What Is It?

In our Waterloo, Independence, and Vinton locations, we perform total Knee Replacement surgery. This is meant to replace damaged and degenerative portions of the knee joint with higher functioning, prosthetic components.

Your knee joint is formed at the meeting place of the thighbone (femur), shinbone (tibia) and kneecap (patella). At the end of each bone, where it would touch others, articular cartilage and other tissue works to protectively absorb shock and encourage free movement. The large thigh muscle strengthens and supports the joint which is held together by just four durable ligaments. The Lateral Collateral Ligament (LCL) and Medial Collateral Ligament (MCL) are located at the side of your knees and work to control sideways bending while limiting awkward, unusual movements. The Anterior Cruciate Ligament (ACL) and Posterior Cruciate Ligament (PCL) are located inside the knee joint and work together to control and stabilize your knee’s flexion and extension. The ACL is the most well-known and significant of the four ligaments, as it runs diagonally through the middle of the knee joint, providing protection and complete rotational stability.

Why Is It Done?

Arthritis is one of the most common causes of knee pain that requires surgical treatment. Osteoarthritis is primarily age-related, affecting individuals 50 years of age or older. Over time, protective, mobilizing cartilage wears away, causing bones to painfully rub against each other.

Rheumatoid arthritis is an inflammatory disease that causes moisturizing tissue to swell and thicken. Over time, this inflammation disrupts cartilage and stiffens movement throughout the entire knee joint.

Post-traumatic arthritis follows many serious knee injuries. When ligaments and bones are damaged in and around the knee joint, cartilage can follow suit, even following the surgical treatment of major knee injuries.

Surgery is often recommended when non-surgical medications and injections prove to be insufficient in patients experiencing severe and debilitating pain. In many cases the knee joint can experience chronic swelling and even deformity.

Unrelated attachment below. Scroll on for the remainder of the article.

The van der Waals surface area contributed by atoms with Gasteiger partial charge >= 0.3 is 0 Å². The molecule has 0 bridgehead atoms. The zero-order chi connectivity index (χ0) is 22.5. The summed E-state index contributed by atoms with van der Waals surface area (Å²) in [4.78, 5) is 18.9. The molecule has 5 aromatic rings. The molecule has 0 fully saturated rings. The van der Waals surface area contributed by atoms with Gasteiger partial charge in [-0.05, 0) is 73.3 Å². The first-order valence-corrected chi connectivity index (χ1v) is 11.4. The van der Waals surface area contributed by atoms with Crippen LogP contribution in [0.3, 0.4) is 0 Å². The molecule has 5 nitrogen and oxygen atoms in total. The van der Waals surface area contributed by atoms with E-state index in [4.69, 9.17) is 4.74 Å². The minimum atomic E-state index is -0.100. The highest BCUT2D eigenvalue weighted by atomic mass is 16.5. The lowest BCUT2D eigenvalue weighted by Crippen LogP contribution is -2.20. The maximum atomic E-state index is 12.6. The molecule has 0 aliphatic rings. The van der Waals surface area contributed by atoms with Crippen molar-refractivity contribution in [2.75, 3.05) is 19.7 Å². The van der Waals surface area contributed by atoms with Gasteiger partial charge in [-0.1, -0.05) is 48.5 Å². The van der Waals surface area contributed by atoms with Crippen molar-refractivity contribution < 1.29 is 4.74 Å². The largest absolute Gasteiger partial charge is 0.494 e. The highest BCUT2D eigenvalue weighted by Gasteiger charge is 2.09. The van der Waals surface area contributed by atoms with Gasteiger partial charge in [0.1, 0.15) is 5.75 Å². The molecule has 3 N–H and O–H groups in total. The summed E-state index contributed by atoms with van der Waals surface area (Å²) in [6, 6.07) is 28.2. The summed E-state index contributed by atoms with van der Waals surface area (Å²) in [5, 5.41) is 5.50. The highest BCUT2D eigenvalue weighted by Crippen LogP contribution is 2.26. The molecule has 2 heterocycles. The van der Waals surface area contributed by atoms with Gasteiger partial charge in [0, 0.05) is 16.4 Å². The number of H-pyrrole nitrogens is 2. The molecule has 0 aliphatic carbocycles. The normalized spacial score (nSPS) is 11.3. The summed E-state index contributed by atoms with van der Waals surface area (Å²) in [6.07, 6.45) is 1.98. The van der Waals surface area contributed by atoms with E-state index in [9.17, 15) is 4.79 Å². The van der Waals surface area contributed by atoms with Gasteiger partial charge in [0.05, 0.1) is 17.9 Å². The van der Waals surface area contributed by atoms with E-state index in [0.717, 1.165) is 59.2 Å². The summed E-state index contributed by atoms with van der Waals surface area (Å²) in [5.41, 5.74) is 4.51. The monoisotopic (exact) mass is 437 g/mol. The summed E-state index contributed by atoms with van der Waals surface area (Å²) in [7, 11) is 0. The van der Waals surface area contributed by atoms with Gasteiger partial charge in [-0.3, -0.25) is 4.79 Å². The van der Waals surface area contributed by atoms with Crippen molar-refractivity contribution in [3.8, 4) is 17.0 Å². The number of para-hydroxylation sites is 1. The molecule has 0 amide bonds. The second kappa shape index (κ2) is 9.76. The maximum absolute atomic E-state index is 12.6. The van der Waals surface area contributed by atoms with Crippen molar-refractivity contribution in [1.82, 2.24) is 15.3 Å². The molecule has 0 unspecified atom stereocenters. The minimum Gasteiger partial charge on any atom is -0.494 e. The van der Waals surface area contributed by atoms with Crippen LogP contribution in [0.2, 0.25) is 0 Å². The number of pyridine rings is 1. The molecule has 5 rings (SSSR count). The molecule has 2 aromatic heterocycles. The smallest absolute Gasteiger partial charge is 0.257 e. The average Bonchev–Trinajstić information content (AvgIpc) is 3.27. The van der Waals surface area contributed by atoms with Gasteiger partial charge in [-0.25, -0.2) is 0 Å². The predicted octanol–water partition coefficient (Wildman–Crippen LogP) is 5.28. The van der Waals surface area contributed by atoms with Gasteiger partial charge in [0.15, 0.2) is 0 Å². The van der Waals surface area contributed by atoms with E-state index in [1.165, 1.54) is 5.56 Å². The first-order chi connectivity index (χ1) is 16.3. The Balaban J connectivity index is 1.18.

How Is It Done?

Dr. Ben Torrez will perform a surgical procedure to replace or reconstruct a knee joint. Knee replacement surgery requires anesthesia and a fairly large incision. While modern technology continually aims to make the procedure as minimally invasive as possible, a 5 to 12-inch incision in the front of the knee is typically required.

Also known as an arthroplasty procedure, knee replacement doesn’t actually replace bones but rather resurfaces the damaged areas of cartilage and bone. Damaged cartilage is removed along with small amounts of the underlying femur and tibia. These surfaces are then reshaped to fit artificial joints made of metal and plastic, and are either press fit or cemented to the resurfaced bones with a special material. Between these prosthetic components, a plastic spacer is then inserted to encourage smooth movement within the joint.

In the weeks leading up to your knee replacement surgery, through communication with Dr. Torrez, several actions can help adequately prepare you for the procedure. Dr. Torrez will run a full orthopedic evaluation, cardiogram, blood tests, and many other preparatory screenings. Exercise, healthy dieting, and establishing a rehabilitation action plan are all great ways to manage your pre-procedure process.

The actual procedure will take about 30-45 minutes, but may require a hospital stay for a day. During your stay, nurses will provide necessary pain medication. Movement of the joint becomes possible immediately following the procedure and physical therapy will begin the same day. Most patients will notice significant improvements within the first month, and with frequent exercise and therapy, are able to walk with minimal assistance in six weeks.